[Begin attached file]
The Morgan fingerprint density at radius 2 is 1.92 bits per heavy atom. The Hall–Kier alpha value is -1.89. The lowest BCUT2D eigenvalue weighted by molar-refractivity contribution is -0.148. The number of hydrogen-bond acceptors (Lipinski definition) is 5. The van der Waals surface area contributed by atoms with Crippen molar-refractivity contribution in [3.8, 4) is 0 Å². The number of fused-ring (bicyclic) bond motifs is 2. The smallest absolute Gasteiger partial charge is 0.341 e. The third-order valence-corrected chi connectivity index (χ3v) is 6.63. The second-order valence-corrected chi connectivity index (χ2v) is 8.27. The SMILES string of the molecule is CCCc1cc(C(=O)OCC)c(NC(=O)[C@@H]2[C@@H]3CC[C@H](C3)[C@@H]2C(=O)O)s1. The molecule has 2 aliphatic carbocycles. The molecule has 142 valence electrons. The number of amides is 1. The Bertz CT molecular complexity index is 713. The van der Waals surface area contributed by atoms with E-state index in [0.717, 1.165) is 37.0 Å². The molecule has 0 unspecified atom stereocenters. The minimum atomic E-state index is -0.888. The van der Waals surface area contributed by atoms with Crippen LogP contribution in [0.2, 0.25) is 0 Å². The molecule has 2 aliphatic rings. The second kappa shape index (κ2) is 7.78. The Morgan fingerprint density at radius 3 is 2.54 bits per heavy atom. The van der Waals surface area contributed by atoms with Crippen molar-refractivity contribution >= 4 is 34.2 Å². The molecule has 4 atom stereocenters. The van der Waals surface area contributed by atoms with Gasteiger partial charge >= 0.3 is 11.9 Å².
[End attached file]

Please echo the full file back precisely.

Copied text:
The Morgan fingerprint density at radius 2 is 1.92 bits per heavy atom. The Hall–Kier alpha value is -1.89. The lowest BCUT2D eigenvalue weighted by molar-refractivity contribution is -0.148. The number of hydrogen-bond acceptors (Lipinski definition) is 5. The van der Waals surface area contributed by atoms with Crippen molar-refractivity contribution in [3.8, 4) is 0 Å². The number of fused-ring (bicyclic) bond motifs is 2. The smallest absolute Gasteiger partial charge is 0.341 e. The third-order valence-corrected chi connectivity index (χ3v) is 6.63. The second-order valence-corrected chi connectivity index (χ2v) is 8.27. The SMILES string of the molecule is CCCc1cc(C(=O)OCC)c(NC(=O)[C@@H]2[C@@H]3CC[C@H](C3)[C@@H]2C(=O)O)s1. The molecule has 2 aliphatic carbocycles. The molecule has 142 valence electrons. The number of amides is 1. The Bertz CT molecular complexity index is 713. The van der Waals surface area contributed by atoms with E-state index in [0.717, 1.165) is 37.0 Å². The molecule has 0 unspecified atom stereocenters. The minimum atomic E-state index is -0.888. The van der Waals surface area contributed by atoms with Crippen LogP contribution in [0.2, 0.25) is 0 Å². The molecule has 2 aliphatic rings. The second kappa shape index (κ2) is 7.78. The Morgan fingerprint density at radius 3 is 2.54 bits per heavy atom. The van der Waals surface area contributed by atoms with Crippen molar-refractivity contribution >= 4 is 34.2 Å². The molecule has 4 atom stereocenters. The van der Waals surface area contributed by atoms with Gasteiger partial charge >= 0.3 is 11.9 Å².